Today I upgraded an application, and the application showed the progress in an always-on-top dialog that I couldn't minimize and which stayed on-screen for over a minute, interfering with my work. Showing always-on-top dialogs or windows that will be on-screen for a long period of time seems like terrible UX. On the other hand, I can imagine that always-on-top dialogs may be good for certain (important) alerts, and an always-on-top window may be good for a small tool such as a calculator that one might actually want to keep on top of one's work. So, in what cases are such dialogs and windows a good idea?
It's not appropriate to keep the upgrade notice on the very top, regardless of which other applications you might want to use, while the application in question upgrades itself.
Window management and the Z order of windows
Your question is about the stacking order, or Z order, of windows. I assume you're dealing with a PC or tablet, since small devices like smartphones and watches don't typically have stacking windows.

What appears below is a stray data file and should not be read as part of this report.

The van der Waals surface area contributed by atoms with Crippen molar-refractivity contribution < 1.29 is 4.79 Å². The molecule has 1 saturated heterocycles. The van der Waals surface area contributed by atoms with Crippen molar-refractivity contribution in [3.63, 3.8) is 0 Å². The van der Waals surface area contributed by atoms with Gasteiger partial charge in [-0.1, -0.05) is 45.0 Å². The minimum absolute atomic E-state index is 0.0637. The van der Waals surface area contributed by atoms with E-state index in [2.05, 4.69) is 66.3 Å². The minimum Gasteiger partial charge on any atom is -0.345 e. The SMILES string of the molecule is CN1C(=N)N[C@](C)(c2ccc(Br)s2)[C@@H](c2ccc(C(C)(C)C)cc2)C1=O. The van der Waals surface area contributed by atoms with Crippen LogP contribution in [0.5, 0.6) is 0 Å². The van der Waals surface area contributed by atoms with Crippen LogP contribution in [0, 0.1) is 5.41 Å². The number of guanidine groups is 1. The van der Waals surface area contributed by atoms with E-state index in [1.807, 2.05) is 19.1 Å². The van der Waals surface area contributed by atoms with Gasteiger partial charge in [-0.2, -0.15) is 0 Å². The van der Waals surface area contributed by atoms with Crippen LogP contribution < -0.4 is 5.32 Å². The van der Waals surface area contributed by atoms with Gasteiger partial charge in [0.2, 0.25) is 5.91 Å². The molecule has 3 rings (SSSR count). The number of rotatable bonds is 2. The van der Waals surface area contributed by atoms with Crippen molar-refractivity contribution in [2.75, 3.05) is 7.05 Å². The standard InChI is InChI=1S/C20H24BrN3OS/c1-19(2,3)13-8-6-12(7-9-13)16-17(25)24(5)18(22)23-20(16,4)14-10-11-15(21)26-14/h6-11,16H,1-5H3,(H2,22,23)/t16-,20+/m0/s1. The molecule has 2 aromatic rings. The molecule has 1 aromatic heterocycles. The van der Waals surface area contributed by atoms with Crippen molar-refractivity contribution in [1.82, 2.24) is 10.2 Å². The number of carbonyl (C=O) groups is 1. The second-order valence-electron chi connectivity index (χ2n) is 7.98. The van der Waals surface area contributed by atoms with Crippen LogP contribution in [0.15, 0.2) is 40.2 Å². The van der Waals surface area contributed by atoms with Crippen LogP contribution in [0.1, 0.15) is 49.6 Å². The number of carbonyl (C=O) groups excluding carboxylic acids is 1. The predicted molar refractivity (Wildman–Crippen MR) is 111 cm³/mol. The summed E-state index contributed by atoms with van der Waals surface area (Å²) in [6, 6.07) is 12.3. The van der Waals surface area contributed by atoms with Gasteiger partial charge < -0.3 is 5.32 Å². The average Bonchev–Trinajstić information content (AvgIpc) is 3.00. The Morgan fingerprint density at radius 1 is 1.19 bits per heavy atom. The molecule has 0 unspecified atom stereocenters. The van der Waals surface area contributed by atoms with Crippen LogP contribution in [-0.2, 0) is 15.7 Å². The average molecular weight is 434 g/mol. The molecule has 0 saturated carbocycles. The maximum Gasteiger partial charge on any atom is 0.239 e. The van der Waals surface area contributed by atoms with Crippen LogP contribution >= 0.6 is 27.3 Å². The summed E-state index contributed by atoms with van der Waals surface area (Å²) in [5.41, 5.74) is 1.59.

For PCs, Microsoft has published, and kept updated, a useful set of guidelines for this. There are many details, including a series of rules for window location in various contexts. (As you can imagine, context makes a difference!) Here are two guidelines specifically about Z order:
- Always place owned windows on top of their owner window. Never place owned windows under their owner windows, because most likely users won't see them.
- Respect users' Z order selection. When users select a window, bring only the windows associated with that instance of the program (the window plus any owner or owned windows) to top of the Z order. Don't change the order of any other windows, such as independent instances of same program.
These guidelines suggest you should have been able to work in other applications without the "upgrade notice" remaining on top.
I hope that helps you move forward. These guidelines are actually quite interesting—to nerds like us—so do give them a look:
In my experience working for my company and developing user interfaces for automated machines, i've seen that the only case where such windows and dialogs are required is when critical functions are activated and the application must be blocked until such operations terminate. In all other cases always on top windows/dialogs result annoying and frustrating to users.